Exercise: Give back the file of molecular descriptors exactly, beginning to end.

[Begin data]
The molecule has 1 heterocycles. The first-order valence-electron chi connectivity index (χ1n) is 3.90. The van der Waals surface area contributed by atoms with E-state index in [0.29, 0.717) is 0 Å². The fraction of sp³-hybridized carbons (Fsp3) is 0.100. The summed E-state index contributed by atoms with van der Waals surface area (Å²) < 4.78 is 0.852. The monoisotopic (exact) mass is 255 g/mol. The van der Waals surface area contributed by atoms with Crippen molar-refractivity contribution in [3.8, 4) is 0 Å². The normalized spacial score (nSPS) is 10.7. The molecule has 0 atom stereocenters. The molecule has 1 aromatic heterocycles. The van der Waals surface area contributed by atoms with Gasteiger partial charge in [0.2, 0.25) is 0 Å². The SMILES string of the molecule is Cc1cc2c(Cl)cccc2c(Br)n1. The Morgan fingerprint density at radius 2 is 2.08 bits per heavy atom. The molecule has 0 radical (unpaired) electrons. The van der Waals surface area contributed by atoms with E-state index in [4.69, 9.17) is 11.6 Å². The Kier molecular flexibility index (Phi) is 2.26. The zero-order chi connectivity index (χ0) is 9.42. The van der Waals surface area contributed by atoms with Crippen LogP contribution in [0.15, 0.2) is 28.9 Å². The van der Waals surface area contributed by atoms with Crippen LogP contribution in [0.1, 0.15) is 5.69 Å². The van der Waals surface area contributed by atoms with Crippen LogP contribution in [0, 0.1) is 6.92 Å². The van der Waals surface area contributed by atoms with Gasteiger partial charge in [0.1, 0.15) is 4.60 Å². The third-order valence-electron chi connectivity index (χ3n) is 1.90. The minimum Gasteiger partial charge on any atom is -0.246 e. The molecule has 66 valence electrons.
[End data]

The molecule has 1 heterocycles. The first-order valence-electron chi connectivity index (χ1n) is 3.90. The van der Waals surface area contributed by atoms with E-state index in [0.29, 0.717) is 0 Å². The fraction of sp³-hybridized carbons (Fsp3) is 0.100. The summed E-state index contributed by atoms with van der Waals surface area (Å²) < 4.78 is 0.852. The monoisotopic (exact) mass is 255 g/mol. The van der Waals surface area contributed by atoms with Crippen molar-refractivity contribution in [3.8, 4) is 0 Å². The normalized spacial score (nSPS) is 10.7. The molecule has 0 atom stereocenters. The molecule has 1 aromatic heterocycles. The van der Waals surface area contributed by atoms with Gasteiger partial charge in [0.2, 0.25) is 0 Å². The SMILES string of the molecule is Cc1cc2c(Cl)cccc2c(Br)n1. The Morgan fingerprint density at radius 2 is 2.08 bits per heavy atom. The molecule has 0 radical (unpaired) electrons. The van der Waals surface area contributed by atoms with E-state index in [4.69, 9.17) is 11.6 Å². The Kier molecular flexibility index (Phi) is 2.26. The zero-order chi connectivity index (χ0) is 9.42. The van der Waals surface area contributed by atoms with Crippen LogP contribution in [0.15, 0.2) is 28.9 Å². The van der Waals surface area contributed by atoms with Crippen LogP contribution in [0.1, 0.15) is 5.69 Å². The van der Waals surface area contributed by atoms with Crippen LogP contribution in [0, 0.1) is 6.92 Å². The van der Waals surface area contributed by atoms with Gasteiger partial charge in [0.1, 0.15) is 4.60 Å². The third-order valence-electron chi connectivity index (χ3n) is 1.90. The minimum Gasteiger partial charge on any atom is -0.246 e. The molecule has 66 valence electrons.